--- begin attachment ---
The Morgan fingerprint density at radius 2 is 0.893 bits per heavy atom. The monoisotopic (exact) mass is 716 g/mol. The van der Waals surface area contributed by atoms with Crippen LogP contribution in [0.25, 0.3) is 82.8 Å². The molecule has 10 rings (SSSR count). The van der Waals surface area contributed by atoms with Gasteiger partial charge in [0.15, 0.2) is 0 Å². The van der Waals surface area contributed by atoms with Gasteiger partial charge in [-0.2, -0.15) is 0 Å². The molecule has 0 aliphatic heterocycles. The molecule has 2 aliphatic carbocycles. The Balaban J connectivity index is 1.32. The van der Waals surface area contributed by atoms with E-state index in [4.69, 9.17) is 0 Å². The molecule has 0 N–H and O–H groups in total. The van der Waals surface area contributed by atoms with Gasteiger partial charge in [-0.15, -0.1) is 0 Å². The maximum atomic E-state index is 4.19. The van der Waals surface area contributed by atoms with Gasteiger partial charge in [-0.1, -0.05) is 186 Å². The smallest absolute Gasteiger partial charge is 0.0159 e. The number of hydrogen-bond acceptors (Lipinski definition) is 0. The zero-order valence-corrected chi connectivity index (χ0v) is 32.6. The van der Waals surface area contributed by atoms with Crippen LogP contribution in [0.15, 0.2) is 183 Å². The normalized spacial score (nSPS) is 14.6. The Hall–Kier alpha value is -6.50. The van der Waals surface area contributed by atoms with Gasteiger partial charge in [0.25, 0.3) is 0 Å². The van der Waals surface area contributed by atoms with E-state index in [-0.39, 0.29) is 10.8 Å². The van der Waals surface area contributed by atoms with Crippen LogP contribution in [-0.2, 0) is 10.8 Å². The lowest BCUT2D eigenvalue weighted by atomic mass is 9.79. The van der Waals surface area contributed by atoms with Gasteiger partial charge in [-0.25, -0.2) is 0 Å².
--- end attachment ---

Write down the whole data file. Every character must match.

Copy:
The Morgan fingerprint density at radius 2 is 0.893 bits per heavy atom. The monoisotopic (exact) mass is 716 g/mol. The van der Waals surface area contributed by atoms with Crippen LogP contribution in [0.25, 0.3) is 82.8 Å². The molecule has 10 rings (SSSR count). The van der Waals surface area contributed by atoms with Gasteiger partial charge in [0.15, 0.2) is 0 Å². The van der Waals surface area contributed by atoms with Gasteiger partial charge in [-0.2, -0.15) is 0 Å². The molecule has 0 aliphatic heterocycles. The molecule has 2 aliphatic carbocycles. The Balaban J connectivity index is 1.32. The van der Waals surface area contributed by atoms with E-state index in [4.69, 9.17) is 0 Å². The molecule has 0 N–H and O–H groups in total. The van der Waals surface area contributed by atoms with Gasteiger partial charge in [-0.15, -0.1) is 0 Å². The maximum atomic E-state index is 4.19. The van der Waals surface area contributed by atoms with Gasteiger partial charge in [-0.1, -0.05) is 186 Å². The smallest absolute Gasteiger partial charge is 0.0159 e. The number of hydrogen-bond acceptors (Lipinski definition) is 0. The zero-order valence-corrected chi connectivity index (χ0v) is 32.6. The van der Waals surface area contributed by atoms with Crippen LogP contribution in [0.15, 0.2) is 183 Å². The normalized spacial score (nSPS) is 14.6. The Hall–Kier alpha value is -6.50. The van der Waals surface area contributed by atoms with Gasteiger partial charge in [0.25, 0.3) is 0 Å². The van der Waals surface area contributed by atoms with E-state index in [-0.39, 0.29) is 10.8 Å². The van der Waals surface area contributed by atoms with Crippen LogP contribution in [-0.2, 0) is 10.8 Å². The lowest BCUT2D eigenvalue weighted by atomic mass is 9.79. The van der Waals surface area contributed by atoms with Gasteiger partial charge in [-0.25, -0.2) is 0 Å².